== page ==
Albany County in the state of New York has been struck by two separate cyber-attacks in three weeks.
A five-figure ransom in Bitcoin was paid by Albany County Airport Authority (ACAA) earlier this month after their servers became infected with ransomware on Christmas day.
Airport CEO Philip Calderone said that the authority caught the virus from a company called LogicalNet, which, rather ironically, ACAA had hired to provide cybersecurity services. The attack came to light after LogicalNet reported that its management services network had been breached.
Calderone told Times Union: “We have severed our relationship with LogicalNet.”
According to Times Union, while the airport’s insurer reimbursed the authority for the rest of the undisclosed ransom payment, the airport authority is seeking to recover the $25,000 deductible it paid on its insurance policy from LogicalNet.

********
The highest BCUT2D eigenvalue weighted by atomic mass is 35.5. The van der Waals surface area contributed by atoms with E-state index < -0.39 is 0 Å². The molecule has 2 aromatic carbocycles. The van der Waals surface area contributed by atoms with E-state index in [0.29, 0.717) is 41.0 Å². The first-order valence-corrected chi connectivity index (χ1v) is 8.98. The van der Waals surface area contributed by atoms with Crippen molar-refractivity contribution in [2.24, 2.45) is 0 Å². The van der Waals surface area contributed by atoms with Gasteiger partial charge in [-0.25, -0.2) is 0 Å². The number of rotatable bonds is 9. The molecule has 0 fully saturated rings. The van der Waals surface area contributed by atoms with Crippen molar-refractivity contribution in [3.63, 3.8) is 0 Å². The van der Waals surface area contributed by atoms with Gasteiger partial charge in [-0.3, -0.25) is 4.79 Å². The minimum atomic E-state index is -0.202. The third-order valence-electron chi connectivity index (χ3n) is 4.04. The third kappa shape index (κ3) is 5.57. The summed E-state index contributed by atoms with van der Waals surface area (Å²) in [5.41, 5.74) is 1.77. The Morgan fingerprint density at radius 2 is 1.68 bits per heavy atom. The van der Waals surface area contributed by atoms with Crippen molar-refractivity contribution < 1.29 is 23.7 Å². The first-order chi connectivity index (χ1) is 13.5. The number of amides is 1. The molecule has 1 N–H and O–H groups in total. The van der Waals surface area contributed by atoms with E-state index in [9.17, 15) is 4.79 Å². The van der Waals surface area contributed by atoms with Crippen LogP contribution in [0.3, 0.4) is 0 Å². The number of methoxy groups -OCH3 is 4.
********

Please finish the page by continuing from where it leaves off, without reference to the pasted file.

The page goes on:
Three weeks later, on January 15, the Albany County town of Colonie was hit by a cyber-attack that took the town’s computer system and email offline. Many departments were still experiencing problems on Friday.
Town spokesperson Sara Wiest said on Friday that the town was still trying to determine the exact nature of the attack. Wiest added that all the town’s data had been backed up prior to the incident, allowing many departments to continue working despite not having access to the computer system.
In a forced return to last century’s communication methods, the town sent out a news release regarding the cyber-attack via fax on Friday morning.
The release stated that there was no indication that any personal data had been compromised and reassured the public that the town’s health and safety services were still functioning.
“These types of situations happen in a lot of different places and municipalities and they appear to be similar,” said Colonie town supervisor Paula Mahan. “It’s happening in a lot of places and it’s something we have to get used to.”
In March 2019, the City of Albany spent $300,000 in new servers, security software upgrades, firewall insurance, and other cybersecurity improvements after being hit by a ransomware attack. Fortunately, the city was able to fall back on its daily backups of mission-critical systems, and no ransom was paid.